The test for the virus detects the genetic material (nucleic acid) of the virus during an active infection. It is also called a PCR (polymerase chain reaction) test or nucleic acid test, and is sometimes inaccurately called an antigen test. The other test detects the presence of antibodies as a marker of past infection. Each test is useful in different ways and in different circumstances.
Testing during the course of infection
The coronavirus can be detected in swabs taken from the nose or throat, even before symptoms of illness first appear. This is why people can be infectious for a few days before the onset of symptoms, which usually appear about 5 days after the virus infects. Some people have no symptoms throughout their infection but are positive on the virus test and infectious to others. After a few days of illness the concentration of the virus falls (as seen in swab samples) and the symptoms of the illness usually recede, while the level of antibodies in the blood goes up.
An accurate test is both sensitive and specific. A sensitive test gives a positive result for a high proportion of people who are infected, so gives a low number of false negative results. A specific test gives a negative result for a high proportion of people who are not infected, so gives a low number of false positive results.
The virus or nucleic acid test (see chart above) is useful mainly during active infection, before the virus is cleared by the immune system. This test is mostly used for diagnosing active infection in individuals suspected of having COVID-19, especially people with symptoms of the illness (see table below). If a virus test is positive, it is almost certainly correct (very specific). However, the test may not always detect the virus when it is present (less sensitive). In a person with COVID-19, the test is less likely to give a positive result late in the course of infection once the virus has been cleared by the immune system, or if an inadequate sample is taken from the nose or throat. A virus test normally takes an hour or less but must be done in a specialist laboratory, which can delay the result.
For an individual with symptoms, a virus test will help them get the right care, especially if clinicians are unsure if they have COVID-19 or another disease that mimics it. Knowing an individual has the illness also means they can be instructed to self-isolate at home to protect their friends, family and other members of the public from getting infected. If they are seriously ill, they can be treated in hospital with precautions to protect healthcare workers. Rapid diagnosis of individuals using the virus test can also allow tracing and isolation of people with whom an infected person has come into contact (see table). This has been done extensively in South Korea and in other countries in East Asia.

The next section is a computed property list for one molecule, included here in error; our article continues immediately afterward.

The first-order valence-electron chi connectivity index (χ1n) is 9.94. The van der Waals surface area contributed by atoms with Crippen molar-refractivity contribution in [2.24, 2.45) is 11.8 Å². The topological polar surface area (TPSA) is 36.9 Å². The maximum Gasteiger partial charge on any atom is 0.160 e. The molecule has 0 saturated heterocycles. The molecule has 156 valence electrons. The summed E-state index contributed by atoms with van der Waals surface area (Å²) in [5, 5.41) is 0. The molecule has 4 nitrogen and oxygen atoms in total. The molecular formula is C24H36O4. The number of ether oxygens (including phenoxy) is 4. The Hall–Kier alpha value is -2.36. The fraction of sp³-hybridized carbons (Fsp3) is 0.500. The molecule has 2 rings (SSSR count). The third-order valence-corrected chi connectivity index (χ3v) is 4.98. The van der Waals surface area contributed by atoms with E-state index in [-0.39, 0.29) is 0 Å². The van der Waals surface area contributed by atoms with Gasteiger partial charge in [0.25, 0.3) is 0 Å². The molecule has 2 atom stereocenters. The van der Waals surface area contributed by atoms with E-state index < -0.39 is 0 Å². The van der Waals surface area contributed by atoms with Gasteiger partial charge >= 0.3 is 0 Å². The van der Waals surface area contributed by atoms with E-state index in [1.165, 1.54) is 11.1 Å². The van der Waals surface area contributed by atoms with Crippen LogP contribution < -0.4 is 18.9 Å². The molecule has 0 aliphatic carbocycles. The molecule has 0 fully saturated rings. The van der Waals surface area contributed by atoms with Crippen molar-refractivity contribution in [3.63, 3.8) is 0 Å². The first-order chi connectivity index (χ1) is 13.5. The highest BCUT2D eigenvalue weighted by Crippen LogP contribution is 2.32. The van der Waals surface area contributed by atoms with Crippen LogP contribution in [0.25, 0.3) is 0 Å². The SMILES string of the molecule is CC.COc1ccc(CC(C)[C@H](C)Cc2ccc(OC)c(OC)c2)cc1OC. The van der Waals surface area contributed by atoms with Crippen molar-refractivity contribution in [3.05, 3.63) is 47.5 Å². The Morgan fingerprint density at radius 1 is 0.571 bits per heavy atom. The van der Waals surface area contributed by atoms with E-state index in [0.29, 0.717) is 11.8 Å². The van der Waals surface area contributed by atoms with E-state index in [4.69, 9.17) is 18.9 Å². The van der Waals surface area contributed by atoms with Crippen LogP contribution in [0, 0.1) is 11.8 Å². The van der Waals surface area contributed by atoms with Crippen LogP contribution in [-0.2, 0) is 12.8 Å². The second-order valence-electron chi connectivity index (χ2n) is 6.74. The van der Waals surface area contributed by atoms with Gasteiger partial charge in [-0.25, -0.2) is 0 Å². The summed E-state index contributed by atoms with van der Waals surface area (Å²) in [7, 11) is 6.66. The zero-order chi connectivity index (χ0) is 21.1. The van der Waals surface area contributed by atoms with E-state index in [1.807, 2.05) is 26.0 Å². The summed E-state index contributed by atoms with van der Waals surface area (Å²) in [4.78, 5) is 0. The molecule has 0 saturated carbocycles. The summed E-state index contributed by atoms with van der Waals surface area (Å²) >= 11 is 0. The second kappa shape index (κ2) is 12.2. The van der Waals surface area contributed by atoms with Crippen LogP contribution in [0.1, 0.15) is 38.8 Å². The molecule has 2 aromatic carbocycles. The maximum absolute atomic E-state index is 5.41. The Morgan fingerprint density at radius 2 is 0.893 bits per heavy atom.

The antibody test (blood test) will only detect infections after the immune system has produced antibodies that recognise the virus. This happens approximately 7–10 days after symptoms develop.
There is substantial work ongoing to develop accurate antibody tests for coronavirus infection. To be useful in reporting past infection and immunity in individuals, these new tests must fulfil three criteria.
First, if some people do not produce detectable amounts of the antibody used in the test after infection, or if antibody levels wane with time, the test will be insufficiently sensitive, missing too many infections (false-negative results) to be useful. Second, the test must be specific enough to give high confidence that a positive test result is correct (not a false positive). This is especially true if past infection is uncommon among those who are tested, as in the general population. Infection is likely to be more common among people at higher risk, such as health workers. Third, before an antibody test can be used to indicate that someone is immune to further infection, the level of protection must be demonstrated in experimental trials. While there is a clear link between the presence of the antibody and protective immunity for many common viral infections, this has not yet been confirmed for the new coronavirus. It is possible that people are temporarily protected against reinfection but the protection wanes with time, or that protection operates against current but not future strains of the new coronavirus.
For all these reasons, antibody tests are likely to be most useful for studying past infection in whole populations to assess the scale and spread of the COVID-19 outbreak (see table below).
|Group of people tested||Which test?||Results||Meaning||Risk of infecting others|
|People with symptoms||Virus||Negative||Infection unlikelya||Low|
|Positive||Active infection confirmed||High|
|People without symptoms but at high risk of exposureb||Virus||Negative||Current infection unlikely||Low|
|Positive||Active infection confirmed||High|
|Antibody||Negative||Past infection unlikely||Low|
|Positive||Past infection likely
|Sample of population for surveillance||Antibody||Negative||No past infection||Low|